“With more than 520 confirmed cases of missing and murdered Aboriginal women, the situation in Canada cries out for urgent action. This tragedy can no longer be ignored. We must immediately take action to address the root causes of violence against Aboriginal women. In order to be effective, any strategy created to improve the economic, educational, and life circumstances of Aboriginal peoples in Canada must begin by addressing the health and well-being of our communities. Ensuring the safety of our women and children is the first step to a brighter future. In fact, it is the first step if we, as Aboriginal peoples, are to have any kind of future at all. In our tradition, the women are the center of the family, and the community and therefore must be protected if we are to survive as a nation.”
Hon. Gene Zwozdesky, Minister of Aboriginal Relations, Alberta:
“I look forward to our continued discussions at the national level. They help create important links and provide insight and support for our ongoing collaboration with First Nation and Métis organizations in Alberta.”
Hon. Patty Pottle, Minister of Aboriginal Affairs, Newfoundland and Labrador
“It gives me great pleasure to join my counterparts and Aboriginal leaders from across Canada as we come together to meet and explore tangible solutions that will improve the well-being of Aboriginal peoples throughout this country. It is important that we move forward with our dialogue among provinces, territories, the federal government and National Aboriginal Organizations to continue the process begun in Toronto as we develop national strategies to address the educational and economic development needs of Aboriginal peoples and communities. These national strategies will guide us as we address the health and wellbeing of the Aboriginal peoples and communities in our jurisdictions.”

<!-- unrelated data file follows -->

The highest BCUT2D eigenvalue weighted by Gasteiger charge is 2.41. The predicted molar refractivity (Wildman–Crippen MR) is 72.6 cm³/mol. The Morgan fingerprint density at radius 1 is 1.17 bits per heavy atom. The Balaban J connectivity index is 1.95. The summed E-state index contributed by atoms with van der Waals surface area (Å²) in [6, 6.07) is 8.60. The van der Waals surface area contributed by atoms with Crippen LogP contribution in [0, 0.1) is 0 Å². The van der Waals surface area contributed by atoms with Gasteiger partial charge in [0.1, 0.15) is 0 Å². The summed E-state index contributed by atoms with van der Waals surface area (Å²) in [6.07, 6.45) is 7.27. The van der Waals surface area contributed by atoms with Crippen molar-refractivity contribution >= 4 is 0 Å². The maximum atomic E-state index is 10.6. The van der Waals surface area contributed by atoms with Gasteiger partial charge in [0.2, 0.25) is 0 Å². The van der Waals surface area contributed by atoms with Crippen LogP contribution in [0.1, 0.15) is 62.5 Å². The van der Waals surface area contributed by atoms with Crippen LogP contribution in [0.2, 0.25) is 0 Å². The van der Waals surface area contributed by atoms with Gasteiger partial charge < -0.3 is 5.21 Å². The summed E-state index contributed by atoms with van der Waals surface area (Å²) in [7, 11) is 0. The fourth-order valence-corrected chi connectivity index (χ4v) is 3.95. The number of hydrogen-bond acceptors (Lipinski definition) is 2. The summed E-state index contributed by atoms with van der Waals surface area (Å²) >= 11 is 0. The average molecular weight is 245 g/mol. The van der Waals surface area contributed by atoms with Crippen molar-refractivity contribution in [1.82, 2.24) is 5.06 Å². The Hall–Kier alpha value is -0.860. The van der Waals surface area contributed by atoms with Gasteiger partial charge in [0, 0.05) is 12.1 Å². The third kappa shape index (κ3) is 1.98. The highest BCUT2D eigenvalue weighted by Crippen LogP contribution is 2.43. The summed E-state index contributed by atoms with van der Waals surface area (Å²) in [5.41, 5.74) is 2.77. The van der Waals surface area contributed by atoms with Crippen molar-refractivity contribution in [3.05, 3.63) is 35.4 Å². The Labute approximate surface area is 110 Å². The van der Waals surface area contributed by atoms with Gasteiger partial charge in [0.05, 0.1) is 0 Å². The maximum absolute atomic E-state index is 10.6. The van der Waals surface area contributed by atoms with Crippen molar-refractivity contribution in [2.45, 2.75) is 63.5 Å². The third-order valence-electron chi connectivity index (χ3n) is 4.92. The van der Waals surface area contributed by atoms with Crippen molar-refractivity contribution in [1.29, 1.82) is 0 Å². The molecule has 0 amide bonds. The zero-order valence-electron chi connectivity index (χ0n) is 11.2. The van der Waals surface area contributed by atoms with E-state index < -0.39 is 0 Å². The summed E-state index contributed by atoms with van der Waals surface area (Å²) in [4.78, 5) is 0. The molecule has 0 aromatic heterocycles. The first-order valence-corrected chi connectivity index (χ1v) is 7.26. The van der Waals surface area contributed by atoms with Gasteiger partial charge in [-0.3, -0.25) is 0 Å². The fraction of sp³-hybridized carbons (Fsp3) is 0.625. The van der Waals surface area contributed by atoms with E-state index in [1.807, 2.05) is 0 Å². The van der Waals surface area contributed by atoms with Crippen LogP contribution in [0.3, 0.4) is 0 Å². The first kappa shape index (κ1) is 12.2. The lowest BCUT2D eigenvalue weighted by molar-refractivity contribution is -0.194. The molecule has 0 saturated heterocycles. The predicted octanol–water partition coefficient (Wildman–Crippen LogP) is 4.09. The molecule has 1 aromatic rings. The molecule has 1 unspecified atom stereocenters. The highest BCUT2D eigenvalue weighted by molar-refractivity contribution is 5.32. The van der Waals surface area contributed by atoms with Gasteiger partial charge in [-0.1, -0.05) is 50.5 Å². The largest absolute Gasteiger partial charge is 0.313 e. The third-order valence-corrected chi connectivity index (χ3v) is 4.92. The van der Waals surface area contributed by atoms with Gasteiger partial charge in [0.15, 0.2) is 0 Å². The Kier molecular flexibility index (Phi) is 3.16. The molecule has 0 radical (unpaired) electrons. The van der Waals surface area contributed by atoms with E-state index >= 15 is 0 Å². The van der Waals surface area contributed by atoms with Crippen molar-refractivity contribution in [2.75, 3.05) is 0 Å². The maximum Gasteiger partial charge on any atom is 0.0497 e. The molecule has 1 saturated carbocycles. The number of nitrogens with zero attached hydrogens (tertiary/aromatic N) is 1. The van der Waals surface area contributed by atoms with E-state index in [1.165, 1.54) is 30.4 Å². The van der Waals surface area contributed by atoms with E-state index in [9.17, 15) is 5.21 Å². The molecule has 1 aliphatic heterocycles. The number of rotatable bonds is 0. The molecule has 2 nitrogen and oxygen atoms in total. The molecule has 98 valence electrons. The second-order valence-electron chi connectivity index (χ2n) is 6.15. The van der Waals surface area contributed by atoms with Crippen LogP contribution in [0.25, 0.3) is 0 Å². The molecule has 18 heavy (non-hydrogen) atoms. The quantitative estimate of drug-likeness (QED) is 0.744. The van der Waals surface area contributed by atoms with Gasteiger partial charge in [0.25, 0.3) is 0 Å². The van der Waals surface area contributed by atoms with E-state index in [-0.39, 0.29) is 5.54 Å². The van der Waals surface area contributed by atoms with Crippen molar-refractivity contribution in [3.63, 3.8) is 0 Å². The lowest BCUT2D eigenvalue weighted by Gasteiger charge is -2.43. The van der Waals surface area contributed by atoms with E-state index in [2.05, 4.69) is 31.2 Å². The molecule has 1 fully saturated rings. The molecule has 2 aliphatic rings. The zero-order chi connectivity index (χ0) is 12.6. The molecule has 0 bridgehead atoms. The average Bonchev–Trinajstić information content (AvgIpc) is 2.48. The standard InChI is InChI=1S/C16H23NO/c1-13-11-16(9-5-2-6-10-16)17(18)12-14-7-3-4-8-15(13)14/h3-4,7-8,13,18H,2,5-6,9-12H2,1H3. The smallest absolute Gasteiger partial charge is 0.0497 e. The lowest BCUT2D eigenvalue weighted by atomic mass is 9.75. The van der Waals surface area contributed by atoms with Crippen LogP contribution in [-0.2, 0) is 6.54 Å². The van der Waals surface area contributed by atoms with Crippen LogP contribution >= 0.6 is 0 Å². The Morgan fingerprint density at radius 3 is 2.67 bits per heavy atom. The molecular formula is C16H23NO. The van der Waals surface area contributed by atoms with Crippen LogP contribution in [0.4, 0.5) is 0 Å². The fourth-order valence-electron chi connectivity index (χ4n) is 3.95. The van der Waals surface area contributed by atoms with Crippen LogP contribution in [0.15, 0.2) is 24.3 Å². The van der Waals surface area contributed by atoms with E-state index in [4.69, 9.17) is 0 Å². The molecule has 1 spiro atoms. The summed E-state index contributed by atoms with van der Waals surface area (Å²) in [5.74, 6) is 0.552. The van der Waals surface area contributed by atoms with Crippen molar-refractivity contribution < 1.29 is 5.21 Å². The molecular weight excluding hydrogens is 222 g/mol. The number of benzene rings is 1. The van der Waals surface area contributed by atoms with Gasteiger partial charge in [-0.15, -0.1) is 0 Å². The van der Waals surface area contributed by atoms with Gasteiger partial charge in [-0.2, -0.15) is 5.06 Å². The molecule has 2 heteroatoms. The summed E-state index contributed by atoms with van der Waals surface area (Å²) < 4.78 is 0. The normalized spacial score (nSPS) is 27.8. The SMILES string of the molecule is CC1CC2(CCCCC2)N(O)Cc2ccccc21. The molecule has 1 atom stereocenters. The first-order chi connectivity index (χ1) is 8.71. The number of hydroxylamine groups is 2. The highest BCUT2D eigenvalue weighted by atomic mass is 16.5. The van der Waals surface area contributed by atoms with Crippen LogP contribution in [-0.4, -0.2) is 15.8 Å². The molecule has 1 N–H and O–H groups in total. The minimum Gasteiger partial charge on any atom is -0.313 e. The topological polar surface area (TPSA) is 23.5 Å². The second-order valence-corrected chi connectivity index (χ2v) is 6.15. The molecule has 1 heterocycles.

Hon. Floyd Roland, Premier and Minister responsible for Aboriginal Affairs, Northwest Territories:
“The Northwest Territories is tremendously enriched by the Dene, Métis and Inuvialuit peoples who make up a large part of the fabric of our territory. Their success is vital to the future of the Northwest Territories, and I look forward to working with my colleagues to build the partnerships that will allow us to advance opportunities and choices for all Canadian Aboriginal peoples.”